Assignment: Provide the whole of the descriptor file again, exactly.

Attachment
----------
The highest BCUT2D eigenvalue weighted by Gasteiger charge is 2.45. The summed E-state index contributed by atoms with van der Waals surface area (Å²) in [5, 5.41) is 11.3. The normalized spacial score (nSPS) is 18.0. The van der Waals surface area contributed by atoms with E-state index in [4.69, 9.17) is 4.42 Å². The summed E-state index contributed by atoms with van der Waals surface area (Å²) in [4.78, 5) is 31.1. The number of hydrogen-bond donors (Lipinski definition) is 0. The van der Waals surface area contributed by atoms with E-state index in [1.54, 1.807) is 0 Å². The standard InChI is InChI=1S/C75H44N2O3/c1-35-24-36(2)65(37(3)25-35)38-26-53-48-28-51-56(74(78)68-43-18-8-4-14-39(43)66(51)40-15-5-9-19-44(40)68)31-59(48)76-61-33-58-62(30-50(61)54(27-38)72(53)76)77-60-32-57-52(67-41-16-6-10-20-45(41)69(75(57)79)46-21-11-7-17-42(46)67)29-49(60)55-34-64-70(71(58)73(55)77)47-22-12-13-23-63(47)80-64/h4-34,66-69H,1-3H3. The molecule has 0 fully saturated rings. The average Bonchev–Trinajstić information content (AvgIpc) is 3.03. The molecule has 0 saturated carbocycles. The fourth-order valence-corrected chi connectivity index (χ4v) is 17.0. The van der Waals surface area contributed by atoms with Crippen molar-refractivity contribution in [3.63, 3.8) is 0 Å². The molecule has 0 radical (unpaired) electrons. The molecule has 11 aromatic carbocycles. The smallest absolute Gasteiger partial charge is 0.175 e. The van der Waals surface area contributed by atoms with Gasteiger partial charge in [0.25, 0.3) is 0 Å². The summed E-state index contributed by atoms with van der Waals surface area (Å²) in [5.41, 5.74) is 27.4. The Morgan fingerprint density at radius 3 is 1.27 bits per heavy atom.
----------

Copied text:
The highest BCUT2D eigenvalue weighted by Gasteiger charge is 2.45. The summed E-state index contributed by atoms with van der Waals surface area (Å²) in [5, 5.41) is 11.3. The normalized spacial score (nSPS) is 18.0. The van der Waals surface area contributed by atoms with E-state index in [4.69, 9.17) is 4.42 Å². The summed E-state index contributed by atoms with van der Waals surface area (Å²) in [4.78, 5) is 31.1. The number of hydrogen-bond donors (Lipinski definition) is 0. The van der Waals surface area contributed by atoms with E-state index in [1.54, 1.807) is 0 Å². The standard InChI is InChI=1S/C75H44N2O3/c1-35-24-36(2)65(37(3)25-35)38-26-53-48-28-51-56(74(78)68-43-18-8-4-14-39(43)66(51)40-15-5-9-19-44(40)68)31-59(48)76-61-33-58-62(30-50(61)54(27-38)72(53)76)77-60-32-57-52(67-41-16-6-10-20-45(41)69(75(57)79)46-21-11-7-17-42(46)67)29-49(60)55-34-64-70(71(58)73(55)77)47-22-12-13-23-63(47)80-64/h4-34,66-69H,1-3H3. The molecule has 0 fully saturated rings. The average Bonchev–Trinajstić information content (AvgIpc) is 3.03. The molecule has 0 saturated carbocycles. The fourth-order valence-corrected chi connectivity index (χ4v) is 17.0. The van der Waals surface area contributed by atoms with Crippen molar-refractivity contribution in [3.63, 3.8) is 0 Å². The molecule has 0 radical (unpaired) electrons. The molecule has 11 aromatic carbocycles. The smallest absolute Gasteiger partial charge is 0.175 e. The van der Waals surface area contributed by atoms with Gasteiger partial charge in [0.25, 0.3) is 0 Å². The summed E-state index contributed by atoms with van der Waals surface area (Å²) in [5.41, 5.74) is 27.4. The Morgan fingerprint density at radius 3 is 1.27 bits per heavy atom.